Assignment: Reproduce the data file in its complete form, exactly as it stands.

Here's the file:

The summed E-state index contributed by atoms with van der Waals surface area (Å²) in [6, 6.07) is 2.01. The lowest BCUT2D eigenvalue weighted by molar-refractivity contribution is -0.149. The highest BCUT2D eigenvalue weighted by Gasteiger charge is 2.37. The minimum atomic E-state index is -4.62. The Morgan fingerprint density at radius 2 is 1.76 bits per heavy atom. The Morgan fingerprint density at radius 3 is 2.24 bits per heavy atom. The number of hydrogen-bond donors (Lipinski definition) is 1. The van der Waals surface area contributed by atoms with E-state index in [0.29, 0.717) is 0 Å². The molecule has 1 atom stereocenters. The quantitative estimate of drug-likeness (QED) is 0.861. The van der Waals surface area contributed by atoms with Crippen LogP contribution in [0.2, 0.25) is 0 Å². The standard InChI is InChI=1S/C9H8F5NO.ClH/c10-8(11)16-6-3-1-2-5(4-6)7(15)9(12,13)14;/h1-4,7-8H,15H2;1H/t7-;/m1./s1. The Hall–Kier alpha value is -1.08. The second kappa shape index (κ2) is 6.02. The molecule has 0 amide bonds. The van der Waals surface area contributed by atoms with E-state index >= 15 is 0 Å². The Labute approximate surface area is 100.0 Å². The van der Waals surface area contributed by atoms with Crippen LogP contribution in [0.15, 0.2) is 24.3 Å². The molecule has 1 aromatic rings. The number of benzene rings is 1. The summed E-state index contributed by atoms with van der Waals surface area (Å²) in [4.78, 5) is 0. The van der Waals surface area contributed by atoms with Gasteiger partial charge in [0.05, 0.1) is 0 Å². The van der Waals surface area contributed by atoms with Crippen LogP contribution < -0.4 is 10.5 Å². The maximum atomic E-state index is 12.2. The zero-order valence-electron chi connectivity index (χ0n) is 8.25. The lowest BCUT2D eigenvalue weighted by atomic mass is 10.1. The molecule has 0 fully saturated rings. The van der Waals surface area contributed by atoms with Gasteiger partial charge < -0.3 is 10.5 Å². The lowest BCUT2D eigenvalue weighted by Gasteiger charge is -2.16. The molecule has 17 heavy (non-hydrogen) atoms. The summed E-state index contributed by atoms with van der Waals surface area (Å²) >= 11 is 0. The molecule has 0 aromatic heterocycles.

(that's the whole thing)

The summed E-state index contributed by atoms with van der Waals surface area (Å²) in [6, 6.07) is 2.01. The lowest BCUT2D eigenvalue weighted by molar-refractivity contribution is -0.149. The highest BCUT2D eigenvalue weighted by Gasteiger charge is 2.37. The minimum atomic E-state index is -4.62. The Morgan fingerprint density at radius 2 is 1.76 bits per heavy atom. The Morgan fingerprint density at radius 3 is 2.24 bits per heavy atom. The number of hydrogen-bond donors (Lipinski definition) is 1. The van der Waals surface area contributed by atoms with E-state index in [0.29, 0.717) is 0 Å². The molecule has 1 atom stereocenters. The quantitative estimate of drug-likeness (QED) is 0.861. The van der Waals surface area contributed by atoms with Crippen LogP contribution in [0.2, 0.25) is 0 Å². The standard InChI is InChI=1S/C9H8F5NO.ClH/c10-8(11)16-6-3-1-2-5(4-6)7(15)9(12,13)14;/h1-4,7-8H,15H2;1H/t7-;/m1./s1. The Hall–Kier alpha value is -1.08. The second kappa shape index (κ2) is 6.02. The molecule has 0 amide bonds. The van der Waals surface area contributed by atoms with E-state index >= 15 is 0 Å². The Labute approximate surface area is 100.0 Å². The van der Waals surface area contributed by atoms with Crippen LogP contribution in [0.15, 0.2) is 24.3 Å². The molecule has 1 aromatic rings. The number of benzene rings is 1. The summed E-state index contributed by atoms with van der Waals surface area (Å²) in [4.78, 5) is 0. The van der Waals surface area contributed by atoms with Gasteiger partial charge in [0.05, 0.1) is 0 Å². The van der Waals surface area contributed by atoms with Crippen LogP contribution < -0.4 is 10.5 Å². The maximum atomic E-state index is 12.2. The zero-order valence-electron chi connectivity index (χ0n) is 8.25. The lowest BCUT2D eigenvalue weighted by atomic mass is 10.1. The molecule has 0 fully saturated rings. The van der Waals surface area contributed by atoms with Gasteiger partial charge < -0.3 is 10.5 Å². The lowest BCUT2D eigenvalue weighted by Gasteiger charge is -2.16. The molecule has 17 heavy (non-hydrogen) atoms. The summed E-state index contributed by atoms with van der Waals surface area (Å²) >= 11 is 0. The molecule has 0 aromatic heterocycles.